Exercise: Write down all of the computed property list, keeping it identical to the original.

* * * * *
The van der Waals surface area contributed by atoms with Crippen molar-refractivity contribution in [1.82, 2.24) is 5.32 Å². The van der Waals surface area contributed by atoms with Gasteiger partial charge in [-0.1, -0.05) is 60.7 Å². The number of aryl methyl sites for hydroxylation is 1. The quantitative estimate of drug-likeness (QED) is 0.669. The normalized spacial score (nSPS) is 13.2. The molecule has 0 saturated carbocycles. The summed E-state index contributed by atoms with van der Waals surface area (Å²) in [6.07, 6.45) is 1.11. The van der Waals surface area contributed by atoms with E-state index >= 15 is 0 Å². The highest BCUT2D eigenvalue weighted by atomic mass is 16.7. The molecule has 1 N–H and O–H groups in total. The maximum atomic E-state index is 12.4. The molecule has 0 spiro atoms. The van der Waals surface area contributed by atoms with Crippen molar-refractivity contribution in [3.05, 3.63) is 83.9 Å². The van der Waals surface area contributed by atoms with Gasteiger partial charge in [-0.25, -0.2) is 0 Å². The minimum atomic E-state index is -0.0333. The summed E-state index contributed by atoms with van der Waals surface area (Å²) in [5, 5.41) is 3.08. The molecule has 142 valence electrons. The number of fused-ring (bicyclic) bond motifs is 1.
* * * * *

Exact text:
The van der Waals surface area contributed by atoms with Crippen molar-refractivity contribution in [1.82, 2.24) is 5.32 Å². The van der Waals surface area contributed by atoms with Gasteiger partial charge in [-0.1, -0.05) is 60.7 Å². The number of aryl methyl sites for hydroxylation is 1. The quantitative estimate of drug-likeness (QED) is 0.669. The normalized spacial score (nSPS) is 13.2. The molecule has 0 saturated carbocycles. The summed E-state index contributed by atoms with van der Waals surface area (Å²) in [6.07, 6.45) is 1.11. The van der Waals surface area contributed by atoms with E-state index >= 15 is 0 Å². The highest BCUT2D eigenvalue weighted by atomic mass is 16.7. The molecule has 1 N–H and O–H groups in total. The maximum atomic E-state index is 12.4. The molecule has 0 spiro atoms. The van der Waals surface area contributed by atoms with Crippen molar-refractivity contribution in [3.05, 3.63) is 83.9 Å². The van der Waals surface area contributed by atoms with Gasteiger partial charge in [-0.25, -0.2) is 0 Å². The minimum atomic E-state index is -0.0333. The summed E-state index contributed by atoms with van der Waals surface area (Å²) in [5, 5.41) is 3.08. The molecule has 142 valence electrons. The number of fused-ring (bicyclic) bond motifs is 1.